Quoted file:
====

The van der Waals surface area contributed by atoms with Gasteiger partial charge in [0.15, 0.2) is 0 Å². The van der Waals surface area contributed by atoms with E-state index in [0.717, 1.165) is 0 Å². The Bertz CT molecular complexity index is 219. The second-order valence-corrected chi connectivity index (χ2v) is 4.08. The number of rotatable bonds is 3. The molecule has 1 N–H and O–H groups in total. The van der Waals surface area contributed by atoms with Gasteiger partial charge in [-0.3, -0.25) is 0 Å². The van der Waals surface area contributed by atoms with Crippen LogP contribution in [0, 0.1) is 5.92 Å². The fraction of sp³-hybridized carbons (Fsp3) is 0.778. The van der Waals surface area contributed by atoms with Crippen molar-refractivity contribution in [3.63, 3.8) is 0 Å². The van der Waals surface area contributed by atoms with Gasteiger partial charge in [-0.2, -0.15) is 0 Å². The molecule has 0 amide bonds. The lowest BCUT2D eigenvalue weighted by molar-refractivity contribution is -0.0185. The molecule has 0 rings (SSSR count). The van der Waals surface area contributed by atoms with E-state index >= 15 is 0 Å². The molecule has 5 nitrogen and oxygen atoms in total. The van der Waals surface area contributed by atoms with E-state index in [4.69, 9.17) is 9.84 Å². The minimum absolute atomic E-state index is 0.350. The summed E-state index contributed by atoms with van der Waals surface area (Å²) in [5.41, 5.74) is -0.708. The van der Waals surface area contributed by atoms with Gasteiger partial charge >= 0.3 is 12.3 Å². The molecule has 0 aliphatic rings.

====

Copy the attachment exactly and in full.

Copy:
The van der Waals surface area contributed by atoms with Gasteiger partial charge in [0.15, 0.2) is 0 Å². The van der Waals surface area contributed by atoms with E-state index in [0.717, 1.165) is 0 Å². The Bertz CT molecular complexity index is 219. The second-order valence-corrected chi connectivity index (χ2v) is 4.08. The number of rotatable bonds is 3. The molecule has 1 N–H and O–H groups in total. The van der Waals surface area contributed by atoms with Gasteiger partial charge in [-0.3, -0.25) is 0 Å². The van der Waals surface area contributed by atoms with Crippen LogP contribution in [0, 0.1) is 5.92 Å². The fraction of sp³-hybridized carbons (Fsp3) is 0.778. The van der Waals surface area contributed by atoms with Crippen molar-refractivity contribution in [3.63, 3.8) is 0 Å². The van der Waals surface area contributed by atoms with Gasteiger partial charge in [-0.2, -0.15) is 0 Å². The molecule has 0 amide bonds. The lowest BCUT2D eigenvalue weighted by molar-refractivity contribution is -0.0185. The molecule has 0 rings (SSSR count). The van der Waals surface area contributed by atoms with E-state index >= 15 is 0 Å². The molecule has 5 nitrogen and oxygen atoms in total. The van der Waals surface area contributed by atoms with E-state index in [4.69, 9.17) is 9.84 Å². The minimum absolute atomic E-state index is 0.350. The summed E-state index contributed by atoms with van der Waals surface area (Å²) in [5.41, 5.74) is -0.708. The van der Waals surface area contributed by atoms with Gasteiger partial charge >= 0.3 is 12.3 Å². The molecule has 0 aliphatic rings.